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Mayors Planning Kent Jail Break
GRAND RAPIDS — It sounded more like a promise than a threat.
Here’s how it goes: If the 19 county commissioners don’t eliminate the per-diem charge on Thursday that five cities pay the county to house their ordinance violators, then six city mayors will encourage their cumulative 350,000 voters to reject the county’s request for a renewal of the corrections and detention millage on Aug. 5. “You can’t pass this millage without the support of the six cities,” said Grand Rapids Mayor George Heartwell at a recent news conference.
A millage defeat would be a crushing financial blow to the county. Kent is expected to receive $16.5 million from the levy this year, revenue that accounts for 43 percent of the county’s $37 million corrections budget.
“The mayors of six cities stand united in their opposition to the jail millage,” Heartwell said in reference to his peers in Kentwood, Walker, Wyoming, Grandville and East Grand Rapids.
The six core-city mayors each called on their respective county commissioners to end what they said is an “unfair and unjust” charge, and they publicly put election-year pressure on their county representatives to do away with the daily room-and-board fee and one-time booking charge the cities pay.
“Who do you support and who do you represent?” asked Kentwood Mayor Richard Root of county commissioners.
County Commissioners Carol Hennessy, Dick Bulkowski and Brandon Dillon have sided with the mayors on this issue, three Democrats who represent Grand Rapids on the county board.
But County Commission Chairman Roger Morgan feels confident that the majority of his board members have made their feelings known and won’t give in this week to the all-or-nothing demand made by the mayors.
“I think their position has been pretty clear in that we voted unanimously to put this issue on the ballot. I think it’s already been answered,” he said.
The mayors feel that because the corrections millage is a countywide levy, their cities shouldn’t have to pay any jail fees, as having to make those payments amounts to a double taxation. Grand Rapids, Walker, Wyoming, Kentwood and Grandville pay a collective $2.1 million in daily housing fees and arrest-processing charges annually.
The county denies that the charges are a form of double dipping. Morgan said the cities should pay the fees because they decided to use the county’s jail rather than build and fund their own lock-ups.
“We do not even charge the full cost to house an inmate because we give a credit to the cities for the jail millage. Other cities throughout the state operate their own jails. The five cities in Kent County chose to use the county jail and not have their own,” he said, while noting that Grand Rapids closed its jail in 1994 when the Hall of Justice was razed for DeVos Place.
According to the county, it costs $74.97 to house an inmate for one day, and about two-thirds of those offenders have home addresses in the core cities. The cities pay the county $47.80 for each day that one of their arrestees is in the jail, about 64 percent of the county’s daily cost. The cities also pay an arrest-processing, or booking, fee of $20.08 for each offender they deliver to the county lock-up.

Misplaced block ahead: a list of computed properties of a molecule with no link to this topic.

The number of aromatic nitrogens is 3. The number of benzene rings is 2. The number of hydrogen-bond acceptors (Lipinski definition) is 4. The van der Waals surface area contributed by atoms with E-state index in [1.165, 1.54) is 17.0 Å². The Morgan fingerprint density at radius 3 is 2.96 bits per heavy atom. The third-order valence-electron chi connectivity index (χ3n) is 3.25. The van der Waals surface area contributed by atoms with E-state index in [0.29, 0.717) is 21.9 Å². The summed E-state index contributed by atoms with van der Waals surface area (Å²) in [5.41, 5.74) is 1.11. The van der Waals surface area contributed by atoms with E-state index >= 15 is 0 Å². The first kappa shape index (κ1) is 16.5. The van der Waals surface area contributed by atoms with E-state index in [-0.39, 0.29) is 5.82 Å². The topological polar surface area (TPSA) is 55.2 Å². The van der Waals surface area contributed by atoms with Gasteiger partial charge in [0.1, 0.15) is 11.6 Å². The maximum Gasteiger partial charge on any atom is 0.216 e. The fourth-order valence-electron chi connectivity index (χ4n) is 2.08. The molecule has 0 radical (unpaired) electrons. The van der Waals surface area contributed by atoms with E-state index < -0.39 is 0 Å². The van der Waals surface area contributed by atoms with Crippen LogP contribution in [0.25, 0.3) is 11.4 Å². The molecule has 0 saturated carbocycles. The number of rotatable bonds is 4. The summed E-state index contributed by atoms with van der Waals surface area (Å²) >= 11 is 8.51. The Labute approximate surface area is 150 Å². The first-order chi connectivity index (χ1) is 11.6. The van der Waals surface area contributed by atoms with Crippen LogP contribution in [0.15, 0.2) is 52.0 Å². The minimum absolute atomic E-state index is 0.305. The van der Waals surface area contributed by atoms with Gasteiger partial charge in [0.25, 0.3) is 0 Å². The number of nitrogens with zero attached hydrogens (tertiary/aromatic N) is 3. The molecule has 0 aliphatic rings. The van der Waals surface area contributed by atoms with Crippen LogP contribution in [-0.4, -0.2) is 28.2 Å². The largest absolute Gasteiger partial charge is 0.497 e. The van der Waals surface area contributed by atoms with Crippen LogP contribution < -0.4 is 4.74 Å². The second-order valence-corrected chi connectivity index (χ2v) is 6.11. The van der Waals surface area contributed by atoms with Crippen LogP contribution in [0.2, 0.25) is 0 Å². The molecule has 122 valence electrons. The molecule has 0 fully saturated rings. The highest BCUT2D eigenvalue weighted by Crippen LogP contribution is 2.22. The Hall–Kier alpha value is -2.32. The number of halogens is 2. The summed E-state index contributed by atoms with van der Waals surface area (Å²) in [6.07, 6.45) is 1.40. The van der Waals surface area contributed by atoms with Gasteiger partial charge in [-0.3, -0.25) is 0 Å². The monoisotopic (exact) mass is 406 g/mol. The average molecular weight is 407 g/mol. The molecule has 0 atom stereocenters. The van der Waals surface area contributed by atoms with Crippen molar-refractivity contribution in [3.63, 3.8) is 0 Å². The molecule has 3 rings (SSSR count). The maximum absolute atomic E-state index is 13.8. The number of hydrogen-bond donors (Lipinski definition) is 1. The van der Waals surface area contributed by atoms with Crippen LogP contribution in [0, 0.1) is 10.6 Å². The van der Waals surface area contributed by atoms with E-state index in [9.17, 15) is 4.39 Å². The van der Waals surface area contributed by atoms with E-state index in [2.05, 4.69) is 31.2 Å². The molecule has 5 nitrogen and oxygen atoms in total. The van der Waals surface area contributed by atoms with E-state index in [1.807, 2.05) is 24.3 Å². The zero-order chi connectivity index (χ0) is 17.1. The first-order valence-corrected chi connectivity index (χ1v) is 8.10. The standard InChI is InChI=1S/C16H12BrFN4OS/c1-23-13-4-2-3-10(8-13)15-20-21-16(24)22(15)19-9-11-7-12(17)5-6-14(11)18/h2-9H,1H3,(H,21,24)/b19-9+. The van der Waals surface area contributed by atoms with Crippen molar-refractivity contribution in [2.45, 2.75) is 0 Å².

In negotiations over the per-diem charge, the mayors said they would agree to a 50 percent reduction that would have lowered their daily fee to $23.90, or to 32 percent of what the county says it costs to house an inmate. The mayors also wanted the booking fee cut in half, and for both of the new charges to take immediate effect.
“This was a major concession on our part,” said Walker Mayor Rob VerHeulen.
The county rejected that offer and proposed a 20 percent reduction in the per-diem fee that would lower the daily charge to $38.24, or 51 percent of what the county said it cost to house an inmate for a day. Morgan said the county’s offer would save the cities $400,000 a year. The county didn’t offer to lower the booking charge and the reduction would only go into effect if the millage passes.
“The latest proposal is in the mayors’ hands and I’m waiting for their response,” said Morgan. “I’ll wait for as long as it takes to get a proposal.”
State law gives the county the authority to charge the fees, and the formula for creating the per-diem charge was agreed upon by the cities and the county in 1998, eight years after voters approved the corrections millage. In 1980, Grand Rapids challenged the county’s right to charge the fees in state court and lost.
In addition to room and board, the county said the daily fee helps to cover staffing at the jail, psychological medical services for inmates, utilities and supply costs, building use and depreciation, some indirect services and other miscellaneous expenses.
“We have an agreement with each of the cities outlining the responsibilities and rate method, which all the cities approved and signed,” said Morgan.
Should the millage not be renewed, County Administrator and Controller Daryl Delabbio has said the county will make cuts to its general fund to make up for the $16.5 million loss of revenue. The general fund pays for most of the county’s services, and funds 45 percent of the corrections budget. General fund cuts could result in fewer human services being offered to needy residents in the core cities. Morgan added that if the millage goes down, the per-diem charges to the cities will go up.
State law doesn’t require the county to house ordinance offenders, those who are arrested for breaking a city law. The county sheriff’s department reported in 2005 that 42 percent of all the persons booked by the core cities, 13,086, were charged with at least one ordinance violation, and those inmates occupied 11 percent of the jail’s total beds that year.